Mary Occom (née Fowler) was a Montaukett woman who married Samson Occom. Although information about her is limited and often comes from male, Anglo-American sources, it offers a tantalizing glimpse of her strength, as well as an alternative to the Eleazar Wheelock-centered narrative of Occom’s life that often dominates the latter’s biography. Mary was born into the influential Fowler family at Montauk, Long Island. She met Samson during his missionary service there (1749-1761). Mary studied at Samson’s school along with her brothers David and Jacob, and was almost certainly literate. She and Samson married in 1751. Wheelock and several other Anglo-American powers opposed their union because they worried it might distract Occom from being a missionary (as, indeed, family life did), and thus many scholars have read in Samson and Mary’s marriage an act of resistance against Samson’s domineering former teacher. Little information about the minutiae of Mary’s life survives, but existing sources speak volumes about her character and priorities. In front of Anglo-American missionaries visiting the Occoms' English-style house at Mohegan, Mary would insist on wearing Montaukett garb and, when Samson spoke to her in English, she would only reply in Montaukett, despite the fact that she was fluent in English. Mary Occom was, in many ways, Wheelock’s worst fear: that his carefully groomed male students would marry un-Anglicized Indian women. It is not a stretch to imagine that Mary provided much of the incentive for Wheelock to begin taking Indian girls into his school, lest his other protégés replicate Samson’s choice. Much of our information about Mary comes from between 1765 and 1768, when Samson was fundraising in Great Britain. Despite promising to care for Samson’s wife and family (at the time they had seven children), Wheelock, by every objective measure, failed to do so, and Mary’s complaints are well documented. Hilary Wyss reads in Wheelock’s neglect (and in letters from the time) a more sinister story, and concludes that on some level Wheelock was holding Samson’s family hostage, in return for Occom curtailing his political beliefs on the Mason Case. Wyss also notes Mary’s remarkable survivance in this situation. Mary drew on various modes of contact, from letters to verbal communication with influential women (including Sarah Whitaker, the wife of Samson’s traveling companion, and Wheelock’s own daughters), to shame Wheelock into action and demand what she needed. One of the major struggles in Mary’s life, and in Samson’s, was with their sons. Both Aaron and Benoni failed to live up to their parents’ expectations. Aaron attended, and left, Moor’s Indian Charity School three times, and both Aaron and Benoni struggled with alcohol and refused to settle down. The Occom daughters did not cause similar problems. Given the nature of existing sources, little is known about Mary after Samson and Wheelock lessened their communication in 1771. Joanna Brooks has conjectured that Mary was likely influential in Samson’s Mohegan community involvement later in life, for instance, in his continued ministry to Mohegan and, perhaps, his increasingly vehement rejection of Anglo-American colonial practices.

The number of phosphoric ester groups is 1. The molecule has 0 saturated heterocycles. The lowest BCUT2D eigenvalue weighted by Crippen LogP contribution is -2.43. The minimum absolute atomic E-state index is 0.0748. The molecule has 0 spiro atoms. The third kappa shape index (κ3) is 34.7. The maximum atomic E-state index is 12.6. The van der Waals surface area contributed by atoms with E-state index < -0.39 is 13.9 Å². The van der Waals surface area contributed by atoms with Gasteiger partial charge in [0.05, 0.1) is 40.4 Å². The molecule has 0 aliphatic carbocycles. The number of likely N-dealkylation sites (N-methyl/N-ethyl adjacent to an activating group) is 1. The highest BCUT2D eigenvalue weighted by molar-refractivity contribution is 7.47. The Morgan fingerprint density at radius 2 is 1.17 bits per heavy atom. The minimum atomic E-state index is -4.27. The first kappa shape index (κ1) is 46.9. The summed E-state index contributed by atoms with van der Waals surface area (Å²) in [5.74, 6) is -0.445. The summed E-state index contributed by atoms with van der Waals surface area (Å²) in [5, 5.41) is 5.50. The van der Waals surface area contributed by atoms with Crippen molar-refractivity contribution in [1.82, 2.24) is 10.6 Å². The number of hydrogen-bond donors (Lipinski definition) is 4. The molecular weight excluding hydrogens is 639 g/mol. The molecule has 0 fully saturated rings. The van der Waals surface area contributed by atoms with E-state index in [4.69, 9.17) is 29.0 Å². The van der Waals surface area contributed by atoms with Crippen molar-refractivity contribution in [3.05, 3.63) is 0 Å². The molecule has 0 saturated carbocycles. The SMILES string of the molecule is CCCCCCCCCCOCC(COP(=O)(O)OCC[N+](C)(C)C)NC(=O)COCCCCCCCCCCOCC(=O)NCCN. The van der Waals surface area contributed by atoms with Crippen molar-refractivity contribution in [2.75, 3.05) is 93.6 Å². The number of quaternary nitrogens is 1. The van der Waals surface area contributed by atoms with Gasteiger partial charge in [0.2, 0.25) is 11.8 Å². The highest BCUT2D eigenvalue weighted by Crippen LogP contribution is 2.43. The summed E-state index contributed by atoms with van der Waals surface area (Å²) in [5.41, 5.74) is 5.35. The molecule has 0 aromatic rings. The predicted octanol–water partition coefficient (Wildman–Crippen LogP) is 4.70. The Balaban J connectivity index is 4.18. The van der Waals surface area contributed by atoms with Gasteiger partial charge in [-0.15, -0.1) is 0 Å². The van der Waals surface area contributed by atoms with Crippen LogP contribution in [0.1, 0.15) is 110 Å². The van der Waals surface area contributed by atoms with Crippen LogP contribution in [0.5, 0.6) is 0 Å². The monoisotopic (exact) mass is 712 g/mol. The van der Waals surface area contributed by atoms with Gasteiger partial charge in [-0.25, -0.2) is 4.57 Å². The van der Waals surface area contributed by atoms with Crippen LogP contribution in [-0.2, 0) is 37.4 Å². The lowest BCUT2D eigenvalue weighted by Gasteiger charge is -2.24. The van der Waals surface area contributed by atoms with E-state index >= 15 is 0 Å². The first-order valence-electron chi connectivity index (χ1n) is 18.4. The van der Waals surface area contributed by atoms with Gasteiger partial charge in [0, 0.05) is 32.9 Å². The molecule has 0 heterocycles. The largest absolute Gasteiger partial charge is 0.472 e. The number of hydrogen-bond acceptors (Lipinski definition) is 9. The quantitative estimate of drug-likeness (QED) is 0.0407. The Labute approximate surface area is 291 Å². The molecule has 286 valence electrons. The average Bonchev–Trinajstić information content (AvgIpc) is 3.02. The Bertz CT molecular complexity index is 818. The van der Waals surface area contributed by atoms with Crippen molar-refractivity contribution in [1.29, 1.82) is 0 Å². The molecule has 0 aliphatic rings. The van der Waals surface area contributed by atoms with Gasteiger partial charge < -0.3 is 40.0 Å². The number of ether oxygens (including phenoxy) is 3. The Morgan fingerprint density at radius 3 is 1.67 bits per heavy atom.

Phillis Wheatley is the first African-American woman to publish her writing. Born in West Africa around 1753, she was brought to America as a slave when she was eight. She was purchased by John Wheatley, a Boston merchant, as a servant for his wife, Susanna; they named her Phillis after the ship that transported her. The Wheatley children tutored Phillis, who was an avid student and quickly learned to read Greek and Latin classics as well as the Bible. Recognizing her abilities, the Wheatley family curtailed Wheatley's household duties and encouraged her reading. The Wheatleys supported the Revolutionary cause, as well as the same evangelical and missionary movements as Wheelock. Wheatley began writing elegies, occasional poems, and poems with religious and political themes in the Augustan style, several addressed to famous men of the time, which brought her acclaim. In 1770, she wrote a tribute to the English evangelical preacher George Whitefield, and in 1775 she wrote "To his Excellency George Washington," then general of the Continental Army, which solicited an invitation to visit him in Cambridge. Occom corresponded with Susanna Wheatley, who supported his activities, and from those letters we know that Wheatley and Occom also corresponded, as early as 1765. The only surviving letter of that correspondence, which was reprinted in several New England newspapers, is by Wheatley and dated February 11, 1774, in which she deplores the practice of slavery and points out the hypocrisy of Americans’ demands for freedom. Despite her renown, Bostonians doubted that a young slave girl could write poetry, and in 1772, the Wheatleys invited a group of illustrious men to "examine" Phillis, including Reverend Charles Chauncy, John Hancock, Thomas Hutchinson, the Royal governor of Massachusetts, and his lieutenant governor, Andrew Oliver, who was also treasurer of the Boston Board of the New England Company, which funded some of Wheelock's endeavors. Not finding a publisher, she traveled to England where she was supported by the Countess of Huntingdon and the Earl of Dartmouth, a member of the English Trust that handled the funds raised for Wheelock's School by Occom. "Poems on Various Subjects Religious and Moral" appeared in 1773. Freed in 1778, Wheatley married a free black man named John Peters. They struggled with poverty, and lost two children in infancy. Shortly after Peters was imprisoned for debt in 1784, Wheatley and her third infant child died; there is evidence that she had written another volume of poetry, but it has never been found.